Caring for Peonies
Discover what you need to know about caring for peonies, including tips on fertilizing these pretty perennials.
Caring for peonies starts with choosing the right planting spot and making sure soil is exceptionally healthy. Once you take care of that, maintaining healthy plants depends on the basics: watering and fertilizing peonies. Less frequent chores, like deadheading peonies after flowering and cutting back peonies in fall are not demanding tasks but play a key role in keeping this perennial productive.
Dig into simple tricks and techniques for growing beautiful peonies. Caring for peonies starts with choosing the right planting spot and making sure soil is exceptionally healthy. Once you take care of that, maintaining healthy plants depends on the basics: watering and fertilizing peonies. Less frequent chores, like deadheading peonies after flowering and cutting back peonies in fall are not demanding tasks but play a key role in keeping this perennial productive.
Make the most of your peonies by planting them in a sunny, well-drained spot. Peonies flower best when they receive at least six hours of sun each day. In hottest regions, morning sun is ideal. Plants perform best when you protect them from sizzling afternoon sun. One part of caring for peonies is making sure you avoid planting them too close to trees or shrubs that could shade them or steal nutrients from soil. Both of these situations can later be responsible for peonies not blooming.
Follow recommended spacing when planting peonies. If you plant these long-lived perennials too closely, you rise experiencing peony problems later on. Many peony diseases are fungal in nature, and symptoms often develop when plants are located too close to one another so that airflow around and between plants is limited.
Prepare the soil in planting beds by digging deeply—12 to 24 inches—and mixing in plenty of compost and other organic matter. Compost helps to nourish peonies and creates the type of footing they need to thrive for many years. Compost won’t replace peony fertilizer forever, but it will give plants a solid start and a soil that drains well, which is an important part of caring for peonies.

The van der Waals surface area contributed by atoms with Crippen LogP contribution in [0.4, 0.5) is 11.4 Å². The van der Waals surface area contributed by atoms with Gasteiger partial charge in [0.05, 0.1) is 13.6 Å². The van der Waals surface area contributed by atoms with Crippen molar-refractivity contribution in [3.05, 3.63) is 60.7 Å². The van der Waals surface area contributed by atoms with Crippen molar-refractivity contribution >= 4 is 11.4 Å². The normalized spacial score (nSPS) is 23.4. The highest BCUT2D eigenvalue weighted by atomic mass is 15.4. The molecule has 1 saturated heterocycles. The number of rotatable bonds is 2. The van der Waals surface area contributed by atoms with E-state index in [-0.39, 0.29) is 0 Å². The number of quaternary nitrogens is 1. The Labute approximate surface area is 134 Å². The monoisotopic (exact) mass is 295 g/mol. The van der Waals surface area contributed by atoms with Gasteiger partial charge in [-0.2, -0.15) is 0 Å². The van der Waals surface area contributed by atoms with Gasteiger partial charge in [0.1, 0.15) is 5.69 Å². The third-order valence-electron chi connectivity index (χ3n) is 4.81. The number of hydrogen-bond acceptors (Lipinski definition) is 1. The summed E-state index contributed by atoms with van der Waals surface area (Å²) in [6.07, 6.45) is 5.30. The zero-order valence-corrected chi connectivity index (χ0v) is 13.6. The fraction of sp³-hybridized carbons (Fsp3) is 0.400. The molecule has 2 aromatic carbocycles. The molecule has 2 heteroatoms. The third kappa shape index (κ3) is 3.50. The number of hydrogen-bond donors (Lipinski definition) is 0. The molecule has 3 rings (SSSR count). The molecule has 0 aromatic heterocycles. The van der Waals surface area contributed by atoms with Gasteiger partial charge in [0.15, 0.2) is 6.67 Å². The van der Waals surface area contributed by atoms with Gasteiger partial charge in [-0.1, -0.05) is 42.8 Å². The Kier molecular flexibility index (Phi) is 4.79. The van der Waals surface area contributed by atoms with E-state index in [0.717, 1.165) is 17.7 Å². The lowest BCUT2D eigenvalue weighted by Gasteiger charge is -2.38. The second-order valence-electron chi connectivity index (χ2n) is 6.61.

If you add ample compost to planting holes, you likely won’t need to tackle fertilizing peonies for a few years. How soon you’ll need to feed your beauties depends on what kind of soil you have. Looser, sandy soils release nutrients faster than heavier soils with some clay in them. In any case, you want to avoid applying too much fertilizer for peonies because over-fertilizationcan reduce flowering and lead to plants that die prematurely.
The right time of year for fertilizing peonies is after flowering, when you have removed all spent blooms from plants. The right place for applying peony fertilizer is roughly 6 to 18 inches from where the stems originate from soil—that spot is known as the crown of the plant. There aren’t feeder roots in this area. Instead, the roots extend into that 6- to 18-inch-wide zone around the plant. Choose a standard slow-release fertilizer for landscape plants or bonemeal.
As far as watering goes, spring rains usually provide sufficient water for established peonies. If several weeks pass without rain, be sure to water plants. If a drought continues, water roughly every other week. Follow that same schedule during summer, if regular rains don’t occur. Peonies form their new eyes for the next season during summer, so it’s important for plants tostay hydrated to ensure a strong show next year.